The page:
Is Rig Count a Reliable Production Gauge These Days?



 Is Rig Count a Reliable Production Gauge These Days?
The link between oil and gas output and the rig count may have come adrift.

The rig count today is no longer a leading indicator of U.S. oil output.

There were 763 operational oil and gas rigs in January 2000 and only 791 in January 2020 [i]  yet, in the same period, oil output increased from 6,006 thousand barrels a day to around 13,000 barrels a day,  [ii]  while gas rose from 1,622,726 million cubic feet a day to 2,939,159 million cubic feet according to figures from the EIA. [iii] This record clearly demonstrates that the link between oil and gas output and the rig count has come adrift.   

Why the difference?

Advances in technology and hydraulic fracturing techniques have made drilling operations more productive and cost-effective at finding and pumping out oil and gas from ever deeper locations underground. Rising oil prices culminating in over $100 a barrel in 2014 financed major investment in exploration and additional acreage in rich shale basins including the Marcellus, Haynesville and Eagle Ford plays. At the same time rigs were retired from less productive fields, where the economics of producing oil and gas were low, and put to work in newer higher productive plays, most notably the rich Permian Basin.

Reasons behind rigs productivity

New and better designed rigs incorporating the latest technology suitable for horizontal drilling in shale plays and development of multi-pad site drilling have greatly enhanced productivity and at the same time reduced costs. Incremental innovations in rig design have cut rig down-time for maintenance and rigs can now be routinely disassembled, moved a hundred miles and be ready to operate at the new site within just 49 hours. The development of rig assembly at ground level which has made the crane redundant, also contributed to enhancing the shale industry’s productivity.

Advanced drilling technology incorporating new materials and smaller drill bits alongside advances in drilling mud lubrications, have speeded up drilling and allowed for deeper as well as greater horizontal penetration of shale rock. This is not to forget the widespread adoption of a multi-well drilling pad which also increased speed of operations.

Economies of scale and incremental experience alongside advances in rig design, horizontal drilling and actual drill manufacture combined to boost productivity exponentially which in turn helped attract a continuous stream of investors. Simultaneously, smarter management has resulted in smarter operations. In consequence, shale energy production is a success story which turned the U.S. into the world’s leading oil producer.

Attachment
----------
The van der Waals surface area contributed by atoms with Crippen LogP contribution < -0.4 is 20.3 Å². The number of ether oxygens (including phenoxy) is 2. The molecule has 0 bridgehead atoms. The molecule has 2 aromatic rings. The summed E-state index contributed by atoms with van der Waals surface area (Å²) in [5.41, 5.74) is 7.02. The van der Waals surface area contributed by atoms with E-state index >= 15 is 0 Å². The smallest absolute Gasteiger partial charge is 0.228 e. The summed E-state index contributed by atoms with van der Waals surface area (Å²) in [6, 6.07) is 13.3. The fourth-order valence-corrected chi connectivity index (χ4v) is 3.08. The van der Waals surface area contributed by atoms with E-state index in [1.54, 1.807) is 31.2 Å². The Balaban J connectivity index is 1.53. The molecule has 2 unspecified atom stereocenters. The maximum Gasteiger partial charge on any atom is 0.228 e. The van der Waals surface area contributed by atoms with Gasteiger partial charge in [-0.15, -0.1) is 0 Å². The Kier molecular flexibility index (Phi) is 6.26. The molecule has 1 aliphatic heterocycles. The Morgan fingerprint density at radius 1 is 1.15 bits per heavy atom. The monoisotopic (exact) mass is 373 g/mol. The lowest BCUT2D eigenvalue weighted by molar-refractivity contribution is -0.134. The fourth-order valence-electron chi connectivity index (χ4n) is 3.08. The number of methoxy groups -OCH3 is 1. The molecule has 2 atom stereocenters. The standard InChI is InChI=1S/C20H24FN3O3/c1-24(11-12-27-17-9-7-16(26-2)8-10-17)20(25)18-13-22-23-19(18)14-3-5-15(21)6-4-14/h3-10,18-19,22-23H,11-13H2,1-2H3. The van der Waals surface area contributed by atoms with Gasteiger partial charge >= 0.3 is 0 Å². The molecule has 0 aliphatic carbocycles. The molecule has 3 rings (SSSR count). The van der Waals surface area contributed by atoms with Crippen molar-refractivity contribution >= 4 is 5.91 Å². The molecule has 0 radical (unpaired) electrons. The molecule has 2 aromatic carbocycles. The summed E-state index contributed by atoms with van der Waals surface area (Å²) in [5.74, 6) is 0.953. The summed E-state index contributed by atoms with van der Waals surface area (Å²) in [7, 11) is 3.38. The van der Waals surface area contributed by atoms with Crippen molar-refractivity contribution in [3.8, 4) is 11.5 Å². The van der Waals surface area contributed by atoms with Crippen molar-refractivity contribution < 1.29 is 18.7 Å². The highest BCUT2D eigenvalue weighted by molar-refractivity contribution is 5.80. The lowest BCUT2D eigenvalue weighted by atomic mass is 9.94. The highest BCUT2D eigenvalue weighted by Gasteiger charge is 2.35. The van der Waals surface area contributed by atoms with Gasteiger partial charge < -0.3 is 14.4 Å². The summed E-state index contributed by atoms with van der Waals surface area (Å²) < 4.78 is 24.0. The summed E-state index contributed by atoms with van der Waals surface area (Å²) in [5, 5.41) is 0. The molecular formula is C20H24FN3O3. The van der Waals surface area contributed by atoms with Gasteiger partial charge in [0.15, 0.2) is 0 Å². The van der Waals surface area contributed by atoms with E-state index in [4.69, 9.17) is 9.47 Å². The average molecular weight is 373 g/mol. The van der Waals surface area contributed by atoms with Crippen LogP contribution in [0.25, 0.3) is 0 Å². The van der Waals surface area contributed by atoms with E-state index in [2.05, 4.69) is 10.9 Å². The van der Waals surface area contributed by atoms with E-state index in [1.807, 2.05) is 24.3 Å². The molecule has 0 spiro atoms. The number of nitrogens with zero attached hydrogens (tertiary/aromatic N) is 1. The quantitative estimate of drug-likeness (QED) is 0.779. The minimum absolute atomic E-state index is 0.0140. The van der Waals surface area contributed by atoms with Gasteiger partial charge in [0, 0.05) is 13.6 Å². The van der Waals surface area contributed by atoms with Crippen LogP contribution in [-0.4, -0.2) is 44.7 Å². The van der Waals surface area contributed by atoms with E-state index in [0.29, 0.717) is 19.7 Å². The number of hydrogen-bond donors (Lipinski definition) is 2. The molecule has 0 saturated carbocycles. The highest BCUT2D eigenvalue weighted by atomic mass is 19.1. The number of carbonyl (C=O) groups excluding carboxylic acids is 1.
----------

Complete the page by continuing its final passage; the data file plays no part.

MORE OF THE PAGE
So is the rig count a useful indicator?

One thing is certain, by itself, the number of rigs in operation, is no longer a useful guide for investors, analysts nor energy traders since it only gives a partial picture of industry activity.

While the rig count will remain emblematic of the shale industry, other metrics, including physical oil and gas output from major fields, recruitment trends and announced spending plans by field operators and service companies such as Baker Hughes, Halliburton and Schlumberger, are needed to give a more comprehensive view of the industry’s activity and prospects.

However, 2020 is turning out to be a terrible year for rig operators. Crude prices collapsed from $70 at the start of the year to under $30 today, thanks to record inventory and the impact of the Covid-19 epidemic on demand. The near halving of the number of rigs in operation from 791 to just 408 in May is a rational response to market conditions. However, the resulting drop in output has been negligible. Production has dropped from a record 13,000 thousand barrels a day in January 2020 to about 12,100 thousand barrels a day in May, [iv] a stark illustration that the rig count is a poor indicator of current output, let alone prospects over coming months.

 

[i] https://www.eia.gov/dnav/ng/hist/e_ertrr0_xr0_nus_cm.htm

[ii] https://www.eia.gov/dnav/pet/hist/LeafHandler.ashx?n=PET&s=WCRFPUS2&f=W

[iii] https://www.eia.gov/dnav/ng/hist/n9070us2m.htm

[iv] https://www.macrotrends.net/2562/us-crude-oil-production-historical-chart



WHAT DO YOU THINK?


Generated by readers, the comments included herein do not reflect the views and opinions of Rigzone. All comments are subject to editorial review. Off-topic, inappropriate or insulting comments will be removed.

Rudolf Huber  |  May 21, 2020
I am no driller but even I understand that not every rig is equal to any other. There are the BMW's of the drilling world just like the old VW beetles of drilling. I expect some of the old iron to get culled which would be a good thing. But as I said, I am not a driller.
Jakob Reith  |  May 15, 2020
Let me add that with a 400+ drop in oil rig count the consequence, assuming again an initial production of 1000 barrels/day would lead to a drop in oil production of about 400.000 barrels per day every 3'th or 4'th week since the current rig working time have come done to a few weeks. Again include curtailment and rapid decline of existing wells.
Jakob Reith  |  May 14, 2020
Rig count is still a reliable production gauge these days, if you take a number of parameters into account in the equation. For example today's rig count revealed another decline of oil rigs by 29 down to 369 in the 9th straight week of double digit drops.In total it is a 55% drop of oils rig in nine weeks. Assuming these essentially shale wells would have an initial production of 1000 barrels/ day, the rig count predict an initial decline of about 400.000. barrels/day in addition to the the rapid decline from existing wells and shut-in production.